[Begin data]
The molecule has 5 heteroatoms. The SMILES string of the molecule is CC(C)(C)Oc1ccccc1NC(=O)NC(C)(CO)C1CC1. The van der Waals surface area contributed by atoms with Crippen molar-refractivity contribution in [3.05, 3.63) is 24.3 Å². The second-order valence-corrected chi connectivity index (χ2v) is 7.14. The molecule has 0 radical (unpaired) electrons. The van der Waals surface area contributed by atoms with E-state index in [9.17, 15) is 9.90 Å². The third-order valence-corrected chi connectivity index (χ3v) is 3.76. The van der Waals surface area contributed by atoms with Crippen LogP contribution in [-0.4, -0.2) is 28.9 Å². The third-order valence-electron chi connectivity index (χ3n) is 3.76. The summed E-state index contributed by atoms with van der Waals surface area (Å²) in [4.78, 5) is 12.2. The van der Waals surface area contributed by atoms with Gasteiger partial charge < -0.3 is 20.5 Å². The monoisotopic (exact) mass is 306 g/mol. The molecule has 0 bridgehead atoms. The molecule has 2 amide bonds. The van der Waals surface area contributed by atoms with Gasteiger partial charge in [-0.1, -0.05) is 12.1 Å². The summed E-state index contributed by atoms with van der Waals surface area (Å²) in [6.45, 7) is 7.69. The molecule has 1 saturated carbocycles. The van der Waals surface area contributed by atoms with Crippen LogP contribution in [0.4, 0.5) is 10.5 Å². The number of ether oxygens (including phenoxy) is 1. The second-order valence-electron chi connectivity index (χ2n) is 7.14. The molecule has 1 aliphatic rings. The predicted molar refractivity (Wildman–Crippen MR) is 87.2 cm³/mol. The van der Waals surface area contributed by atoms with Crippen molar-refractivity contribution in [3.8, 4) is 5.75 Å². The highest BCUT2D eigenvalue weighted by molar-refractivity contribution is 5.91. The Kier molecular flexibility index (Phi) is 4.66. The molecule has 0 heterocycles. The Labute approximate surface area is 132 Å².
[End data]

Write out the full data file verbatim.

The molecule has 5 heteroatoms. The SMILES string of the molecule is CC(C)(C)Oc1ccccc1NC(=O)NC(C)(CO)C1CC1. The van der Waals surface area contributed by atoms with Crippen molar-refractivity contribution in [3.05, 3.63) is 24.3 Å². The second-order valence-corrected chi connectivity index (χ2v) is 7.14. The molecule has 0 radical (unpaired) electrons. The van der Waals surface area contributed by atoms with E-state index in [9.17, 15) is 9.90 Å². The third-order valence-corrected chi connectivity index (χ3v) is 3.76. The van der Waals surface area contributed by atoms with Crippen LogP contribution in [-0.4, -0.2) is 28.9 Å². The third-order valence-electron chi connectivity index (χ3n) is 3.76. The summed E-state index contributed by atoms with van der Waals surface area (Å²) in [4.78, 5) is 12.2. The van der Waals surface area contributed by atoms with Gasteiger partial charge < -0.3 is 20.5 Å². The monoisotopic (exact) mass is 306 g/mol. The molecule has 0 bridgehead atoms. The molecule has 2 amide bonds. The van der Waals surface area contributed by atoms with Gasteiger partial charge in [-0.1, -0.05) is 12.1 Å². The summed E-state index contributed by atoms with van der Waals surface area (Å²) in [6.45, 7) is 7.69. The molecule has 1 saturated carbocycles. The van der Waals surface area contributed by atoms with Crippen LogP contribution in [0.4, 0.5) is 10.5 Å². The number of ether oxygens (including phenoxy) is 1. The second-order valence-electron chi connectivity index (χ2n) is 7.14. The molecule has 1 aliphatic rings. The predicted molar refractivity (Wildman–Crippen MR) is 87.2 cm³/mol. The van der Waals surface area contributed by atoms with Crippen molar-refractivity contribution in [3.8, 4) is 5.75 Å². The highest BCUT2D eigenvalue weighted by molar-refractivity contribution is 5.91. The Kier molecular flexibility index (Phi) is 4.66. The molecule has 0 heterocycles. The Labute approximate surface area is 132 Å².